We have two cats, inherited them from our young adult children who went off to college. To make life easier for them and us, we trained the cats to be outdoor creatures.
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Thirty days in a hotel room with cats. The biggest issues: how to keep them from darting out the door, where to put them when the maid insisted she had to clean the room, and how to keep the animal smell from happening.
After five days, the two cats pretty much learned they were stuck in the hotel room when our feet blocked the open door. They didn't like it. One sneered, the other cowered, but eventually they came to the door and greeted us without running. Yesterday one stood guard at the door and pleaded to leave. I told her the good news, we would go to the new house soon. I don't think she believed me.
I learned a way to keep the maid out of the room. Hubby and I cleaned our room thoroughly after the first week, made sure it smelled nice, had the cats food bowls and liter box out in plain sight but free of odors, (we used lots of Febreez and cranked up the air for ventilation), and stuffed the cats in the closet as she came in the door.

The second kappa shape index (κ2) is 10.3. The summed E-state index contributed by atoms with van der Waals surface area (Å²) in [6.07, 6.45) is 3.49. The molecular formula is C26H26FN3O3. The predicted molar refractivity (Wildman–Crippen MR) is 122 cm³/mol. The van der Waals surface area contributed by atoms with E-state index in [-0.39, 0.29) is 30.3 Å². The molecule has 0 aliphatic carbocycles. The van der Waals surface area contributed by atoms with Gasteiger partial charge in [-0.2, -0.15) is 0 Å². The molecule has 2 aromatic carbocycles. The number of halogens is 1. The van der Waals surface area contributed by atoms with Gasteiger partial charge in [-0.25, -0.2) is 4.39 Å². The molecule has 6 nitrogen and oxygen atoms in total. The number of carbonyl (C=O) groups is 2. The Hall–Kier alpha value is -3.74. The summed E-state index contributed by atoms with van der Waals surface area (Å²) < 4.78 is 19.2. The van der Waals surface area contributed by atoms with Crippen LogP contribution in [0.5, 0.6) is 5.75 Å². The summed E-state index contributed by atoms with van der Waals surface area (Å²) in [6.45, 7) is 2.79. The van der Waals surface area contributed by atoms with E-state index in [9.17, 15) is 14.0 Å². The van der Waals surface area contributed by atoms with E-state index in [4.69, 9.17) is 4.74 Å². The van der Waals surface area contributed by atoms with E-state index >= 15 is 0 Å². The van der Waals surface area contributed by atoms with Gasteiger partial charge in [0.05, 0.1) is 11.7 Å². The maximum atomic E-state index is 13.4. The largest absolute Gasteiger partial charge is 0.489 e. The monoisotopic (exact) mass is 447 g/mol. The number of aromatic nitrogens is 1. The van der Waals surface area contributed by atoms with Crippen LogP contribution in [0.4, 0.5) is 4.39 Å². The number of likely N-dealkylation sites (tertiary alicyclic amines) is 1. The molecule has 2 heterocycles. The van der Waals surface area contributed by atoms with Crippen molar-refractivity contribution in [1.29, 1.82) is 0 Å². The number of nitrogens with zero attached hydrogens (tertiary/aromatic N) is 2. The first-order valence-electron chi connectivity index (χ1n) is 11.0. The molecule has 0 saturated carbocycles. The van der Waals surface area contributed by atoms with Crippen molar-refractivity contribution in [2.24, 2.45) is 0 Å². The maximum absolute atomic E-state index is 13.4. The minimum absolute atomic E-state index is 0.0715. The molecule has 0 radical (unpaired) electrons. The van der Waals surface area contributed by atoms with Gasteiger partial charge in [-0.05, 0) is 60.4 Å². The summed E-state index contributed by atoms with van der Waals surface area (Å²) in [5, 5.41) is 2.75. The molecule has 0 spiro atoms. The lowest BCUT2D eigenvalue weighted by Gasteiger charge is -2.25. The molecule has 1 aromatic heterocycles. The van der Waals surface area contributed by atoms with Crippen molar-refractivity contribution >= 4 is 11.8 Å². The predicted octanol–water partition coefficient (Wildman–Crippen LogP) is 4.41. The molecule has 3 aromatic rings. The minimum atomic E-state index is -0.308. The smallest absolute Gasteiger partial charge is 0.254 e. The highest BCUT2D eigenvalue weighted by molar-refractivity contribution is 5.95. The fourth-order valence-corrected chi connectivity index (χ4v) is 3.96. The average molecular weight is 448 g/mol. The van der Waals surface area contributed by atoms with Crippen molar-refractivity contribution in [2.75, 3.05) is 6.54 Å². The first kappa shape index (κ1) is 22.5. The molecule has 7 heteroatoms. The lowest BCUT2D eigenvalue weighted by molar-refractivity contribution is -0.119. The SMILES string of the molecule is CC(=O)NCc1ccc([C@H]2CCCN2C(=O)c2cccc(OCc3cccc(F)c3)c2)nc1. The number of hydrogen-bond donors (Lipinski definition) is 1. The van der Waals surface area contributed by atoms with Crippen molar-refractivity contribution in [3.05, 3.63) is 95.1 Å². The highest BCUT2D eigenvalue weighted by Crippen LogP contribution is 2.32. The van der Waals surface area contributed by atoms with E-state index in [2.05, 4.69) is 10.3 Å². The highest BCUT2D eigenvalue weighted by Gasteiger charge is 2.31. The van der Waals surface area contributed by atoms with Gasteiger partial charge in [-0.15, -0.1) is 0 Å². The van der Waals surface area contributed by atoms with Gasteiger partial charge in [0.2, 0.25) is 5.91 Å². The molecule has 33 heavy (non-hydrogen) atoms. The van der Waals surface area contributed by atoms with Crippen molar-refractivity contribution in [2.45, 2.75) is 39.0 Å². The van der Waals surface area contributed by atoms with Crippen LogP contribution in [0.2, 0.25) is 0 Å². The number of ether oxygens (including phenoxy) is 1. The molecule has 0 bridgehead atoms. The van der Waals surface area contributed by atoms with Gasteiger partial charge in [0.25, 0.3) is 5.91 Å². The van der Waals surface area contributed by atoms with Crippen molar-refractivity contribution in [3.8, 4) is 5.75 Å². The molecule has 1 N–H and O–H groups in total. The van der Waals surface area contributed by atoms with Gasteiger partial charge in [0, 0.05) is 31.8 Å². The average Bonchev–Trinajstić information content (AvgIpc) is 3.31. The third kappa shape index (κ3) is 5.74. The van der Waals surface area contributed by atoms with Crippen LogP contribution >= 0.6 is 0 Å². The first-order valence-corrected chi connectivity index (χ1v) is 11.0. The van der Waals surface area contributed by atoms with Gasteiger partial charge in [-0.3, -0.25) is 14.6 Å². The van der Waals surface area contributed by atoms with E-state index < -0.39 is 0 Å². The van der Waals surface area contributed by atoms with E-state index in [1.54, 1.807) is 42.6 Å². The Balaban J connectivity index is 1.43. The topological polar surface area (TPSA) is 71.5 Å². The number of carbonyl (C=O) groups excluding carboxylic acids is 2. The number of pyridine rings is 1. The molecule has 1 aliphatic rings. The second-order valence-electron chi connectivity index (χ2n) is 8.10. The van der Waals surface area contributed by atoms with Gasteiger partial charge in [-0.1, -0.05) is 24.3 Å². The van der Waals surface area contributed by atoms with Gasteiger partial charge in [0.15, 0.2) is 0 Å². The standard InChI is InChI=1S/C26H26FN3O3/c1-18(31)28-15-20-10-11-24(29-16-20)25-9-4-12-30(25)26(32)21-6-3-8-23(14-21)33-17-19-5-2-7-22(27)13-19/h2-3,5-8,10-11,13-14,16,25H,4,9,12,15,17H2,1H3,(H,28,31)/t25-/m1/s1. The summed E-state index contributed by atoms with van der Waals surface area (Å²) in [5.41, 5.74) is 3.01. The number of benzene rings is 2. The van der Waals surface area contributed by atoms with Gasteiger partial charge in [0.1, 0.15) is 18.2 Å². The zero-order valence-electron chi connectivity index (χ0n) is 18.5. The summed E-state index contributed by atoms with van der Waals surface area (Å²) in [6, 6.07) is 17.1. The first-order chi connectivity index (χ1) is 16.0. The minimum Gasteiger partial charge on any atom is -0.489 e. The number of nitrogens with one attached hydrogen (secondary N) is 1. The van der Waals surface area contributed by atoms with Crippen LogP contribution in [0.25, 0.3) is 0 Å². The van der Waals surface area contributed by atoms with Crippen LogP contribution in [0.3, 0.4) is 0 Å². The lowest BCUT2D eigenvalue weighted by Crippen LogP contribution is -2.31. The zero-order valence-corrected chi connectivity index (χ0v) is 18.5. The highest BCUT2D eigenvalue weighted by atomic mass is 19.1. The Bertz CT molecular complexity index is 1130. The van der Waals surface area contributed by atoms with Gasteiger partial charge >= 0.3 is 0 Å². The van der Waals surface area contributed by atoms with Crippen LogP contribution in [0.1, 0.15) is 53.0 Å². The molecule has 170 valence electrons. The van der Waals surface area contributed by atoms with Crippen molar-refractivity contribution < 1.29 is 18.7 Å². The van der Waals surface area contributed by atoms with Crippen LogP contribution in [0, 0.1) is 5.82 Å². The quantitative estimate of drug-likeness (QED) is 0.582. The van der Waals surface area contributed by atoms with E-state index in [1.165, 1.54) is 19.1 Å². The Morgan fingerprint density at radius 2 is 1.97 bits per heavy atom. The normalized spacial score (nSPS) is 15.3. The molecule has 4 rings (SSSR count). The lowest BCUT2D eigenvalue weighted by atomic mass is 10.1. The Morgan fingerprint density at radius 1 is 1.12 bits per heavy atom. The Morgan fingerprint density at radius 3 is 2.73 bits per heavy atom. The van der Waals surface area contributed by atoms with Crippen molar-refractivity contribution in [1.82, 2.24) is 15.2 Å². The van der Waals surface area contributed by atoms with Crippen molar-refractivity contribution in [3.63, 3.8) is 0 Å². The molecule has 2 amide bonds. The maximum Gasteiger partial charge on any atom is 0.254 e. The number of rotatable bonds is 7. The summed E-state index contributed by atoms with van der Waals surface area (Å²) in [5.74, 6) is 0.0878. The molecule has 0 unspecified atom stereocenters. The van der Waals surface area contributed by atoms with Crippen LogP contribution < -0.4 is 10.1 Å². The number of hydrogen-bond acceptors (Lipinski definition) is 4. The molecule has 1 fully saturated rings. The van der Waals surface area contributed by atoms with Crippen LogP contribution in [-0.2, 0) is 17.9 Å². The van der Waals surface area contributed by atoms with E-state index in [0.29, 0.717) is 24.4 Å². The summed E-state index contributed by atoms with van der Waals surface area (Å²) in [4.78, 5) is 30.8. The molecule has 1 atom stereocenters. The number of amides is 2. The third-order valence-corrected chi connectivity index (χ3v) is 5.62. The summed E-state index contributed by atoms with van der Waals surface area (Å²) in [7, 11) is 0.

We set the trash outside the door every morning and exchanged towels every three days. These tasks counted as the maid doing something for our room. In thirty days the maid seemed okay with cleaning the room only twice.
Keeping the animal smell took lots of work, more than hourly. The best solution, after trying many, was to use freezer ziplock bags. We put anything used for animal food or waste into the bags and sprayed Febreez before sealing it. I washed the outside of the bag with Clorox wipes to eliminate any missed odors.
This experience has been unusual. One, I'd rather not repeat. I am thankful we have access to our new home today where the cats can go outdoors again. We've tried our best to make the situation the easiest for our pets to endure.
Dealing with the restriction of pets in order to consider the hotel and their other guests wasn't fun, but it was the right thing to do. Eliminating confined pet odors was difficult, but I learned new ways to solve problems.
When I consider God's love for us and how He gives more than a 24/7/365 care for us, never once leaving us alone, never complaining about the smells we make, the wrong things we do, the messes we make, the impositions we cause I am in awe. God faithfully listens to our cares, supplies what is best, leads us to where we can receive what is needed to successfully walk our journey.
We are so blessed.
How has God taken care of you, more than you expected?
The winner of Keli Gwyn's book: A Bride Opens Shop in El Dorado, California is Amy Leigh Simpson. Congratulations, Amy!